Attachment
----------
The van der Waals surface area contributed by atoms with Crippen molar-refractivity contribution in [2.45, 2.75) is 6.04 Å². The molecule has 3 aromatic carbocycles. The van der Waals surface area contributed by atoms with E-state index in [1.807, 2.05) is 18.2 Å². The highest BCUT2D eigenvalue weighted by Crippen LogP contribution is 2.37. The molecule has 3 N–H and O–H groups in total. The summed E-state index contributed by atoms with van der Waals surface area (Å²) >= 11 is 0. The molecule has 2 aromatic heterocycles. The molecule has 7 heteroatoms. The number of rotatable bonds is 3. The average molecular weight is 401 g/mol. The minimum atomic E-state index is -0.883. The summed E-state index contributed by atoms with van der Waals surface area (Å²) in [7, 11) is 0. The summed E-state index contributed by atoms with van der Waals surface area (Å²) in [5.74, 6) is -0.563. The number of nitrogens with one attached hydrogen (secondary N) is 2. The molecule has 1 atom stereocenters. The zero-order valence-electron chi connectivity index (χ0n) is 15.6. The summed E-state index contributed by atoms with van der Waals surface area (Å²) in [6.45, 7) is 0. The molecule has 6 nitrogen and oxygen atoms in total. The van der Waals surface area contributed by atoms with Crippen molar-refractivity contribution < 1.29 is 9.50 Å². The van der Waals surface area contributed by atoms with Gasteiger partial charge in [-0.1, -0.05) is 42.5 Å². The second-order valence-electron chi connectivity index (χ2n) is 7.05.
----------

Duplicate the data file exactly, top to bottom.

The van der Waals surface area contributed by atoms with Crippen molar-refractivity contribution in [2.45, 2.75) is 6.04 Å². The molecule has 3 aromatic carbocycles. The van der Waals surface area contributed by atoms with E-state index in [1.807, 2.05) is 18.2 Å². The highest BCUT2D eigenvalue weighted by Crippen LogP contribution is 2.37. The molecule has 3 N–H and O–H groups in total. The summed E-state index contributed by atoms with van der Waals surface area (Å²) >= 11 is 0. The molecule has 2 aromatic heterocycles. The molecule has 7 heteroatoms. The number of rotatable bonds is 3. The average molecular weight is 401 g/mol. The minimum atomic E-state index is -0.883. The summed E-state index contributed by atoms with van der Waals surface area (Å²) in [7, 11) is 0. The summed E-state index contributed by atoms with van der Waals surface area (Å²) in [5.74, 6) is -0.563. The number of nitrogens with one attached hydrogen (secondary N) is 2. The molecule has 1 atom stereocenters. The zero-order valence-electron chi connectivity index (χ0n) is 15.6. The summed E-state index contributed by atoms with van der Waals surface area (Å²) in [6.45, 7) is 0. The molecule has 6 nitrogen and oxygen atoms in total. The van der Waals surface area contributed by atoms with Crippen molar-refractivity contribution < 1.29 is 9.50 Å². The van der Waals surface area contributed by atoms with Gasteiger partial charge in [-0.1, -0.05) is 42.5 Å². The second-order valence-electron chi connectivity index (χ2n) is 7.05.